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The Student News Site of Washington International School

International Dateline

The Student News Site of Washington International School

International Dateline

Benno Turns Passion for Helicopters into his Job

The Airbus NH 90 cockpit. Photo from Airbus Helicopters
The Airbus NH 90 cockpit. Photo from Airbus Helicopters
Benno Van Noort gets to ready fly (Photo Credit: Benno Van Noort).

From early on his age, Benno Van Noort loved helicopters. “Every holiday, when we were in France, and he knew there was an airport close by, we had to sacrifice a day to go to the airport and watch helicopters land and go,” his sister, Olivia Van Noort, said.

Van Noort works at Airbus Helicopters as a helicopter designer. That means he gets to design the human interface (the buttons, the switches, the computers  and anything the pilots interact with) in the cockpit of the helicopter. Among others, he has helped design the Airbus NH 90 and the Airbus Tiger. “I studied the human interface because I find the technique behind it very interesting. When I design the helicopter human interface I have to make sure all the buttons and switches make sense and I have to make sure they work and are safe.”

When he was a little boy, he was like many other kids. He liked to read comic books, play sports and draw but aside from that, he would also assemble helicopters kits and then paint them. “He had a display in his bedroom where he kept his 50+ helicopters,” Olivia said. “If a helicopter was on TV, he knew what type of helicopter it was.”

When he was about 14 years old, he knew he wanted to be a helicopter pilot. Sadly, he couldn’t become one because his eyesight wasn’t good enough. In college, he then studied aerospace technology. “My college asked me to stop my study because they thought I couldn’t pass the course.” “I decided to ignore them and I kept studying hard with the support of my parents. Finally I passed the course and proved my college wrong.” In his college, he learned the general way helicopters worked, what materials should be used, the computers of helicopters and more. He then specialized in the human interface in a helicopter and then started working at Airbus Helicopters.

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Van Noort’s mostly works on the human interface of specialized military helicopter like the Airbus NH 90 and the Airbus Tiger, the helicopter shown on the left. “I am proudest of the final product in my helicopter, the fact that my design is actually in a helicopter and is being used by pilots makes me very happy,” Benno said. He loves his job even though it takes him 1 hour and 30 minutes to get to his work. Although he would rather be a pilot, he is still very happy with what he is doing now.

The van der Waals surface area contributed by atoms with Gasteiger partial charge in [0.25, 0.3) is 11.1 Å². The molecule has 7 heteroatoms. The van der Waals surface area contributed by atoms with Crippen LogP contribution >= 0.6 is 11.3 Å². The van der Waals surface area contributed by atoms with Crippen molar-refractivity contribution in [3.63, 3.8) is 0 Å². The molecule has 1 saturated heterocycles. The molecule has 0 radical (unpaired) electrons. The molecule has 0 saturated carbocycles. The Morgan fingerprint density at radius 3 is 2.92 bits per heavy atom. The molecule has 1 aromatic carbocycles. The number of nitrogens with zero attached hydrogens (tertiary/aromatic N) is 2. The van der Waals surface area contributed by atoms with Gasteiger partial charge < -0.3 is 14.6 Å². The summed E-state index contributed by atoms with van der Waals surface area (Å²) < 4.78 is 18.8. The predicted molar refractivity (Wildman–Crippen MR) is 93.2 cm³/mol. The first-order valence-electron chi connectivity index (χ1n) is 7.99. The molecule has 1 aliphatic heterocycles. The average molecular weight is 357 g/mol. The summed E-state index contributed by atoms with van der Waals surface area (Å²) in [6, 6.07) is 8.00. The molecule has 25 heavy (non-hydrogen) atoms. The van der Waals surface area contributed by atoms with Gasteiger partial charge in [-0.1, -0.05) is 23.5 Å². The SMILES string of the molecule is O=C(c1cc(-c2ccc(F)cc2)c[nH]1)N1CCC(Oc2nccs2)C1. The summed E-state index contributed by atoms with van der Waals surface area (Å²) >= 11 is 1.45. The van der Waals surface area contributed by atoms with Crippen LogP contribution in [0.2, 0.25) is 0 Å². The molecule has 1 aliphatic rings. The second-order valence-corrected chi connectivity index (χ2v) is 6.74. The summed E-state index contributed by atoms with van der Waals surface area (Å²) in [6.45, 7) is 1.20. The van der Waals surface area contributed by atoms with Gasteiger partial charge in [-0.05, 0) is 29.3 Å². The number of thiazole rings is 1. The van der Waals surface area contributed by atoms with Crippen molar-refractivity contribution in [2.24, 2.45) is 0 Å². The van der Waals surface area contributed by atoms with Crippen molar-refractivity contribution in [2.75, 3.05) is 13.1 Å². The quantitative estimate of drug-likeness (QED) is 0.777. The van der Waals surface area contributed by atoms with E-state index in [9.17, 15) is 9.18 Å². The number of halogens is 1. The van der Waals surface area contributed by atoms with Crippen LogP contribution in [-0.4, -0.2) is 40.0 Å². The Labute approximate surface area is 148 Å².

He has tried to fly a helicopter once with an instructor and he said it was really hard and exhilarating.  “If you put a marble on a round plate, the gravity causes the marble to roll quickly to the center. Flying a helicopter is like keeping that marble in the center of the round plate except that the round plate is turned upside down.” This is how he described flying a helicopter was like.

Picture from Airbus Helicopters
Airbus Tiger Helicopter. Picture from Airbus Helicopters

Benno’s ultimate dream is to become a helicopter pilot and he hopes that in the future, he will someday have his helicopter piloting license because his biggest regret is not having one. He however, may not be able to because his eyesight is not as good as it should be in order for him to be allowed to fly.

It takes Benno a long time to get to work; 1 hour and 30 minutes and then he still needs to drive back to work which is a 3 hour total in the car. He doesn’t enjoy the ride as much and he says he will probably work for another company in another country because the other job would be better for him. Since there aren’t a lot of job openings in his field of expertise, and because his field of expertise is limited to a few jobs, he will probably need to decide quickly.

Benno loves his job and as Olivia described it, “he works his passion,” and in his opinion, everybody should have the chance to work for what they love to do.


By Thomas Lanning

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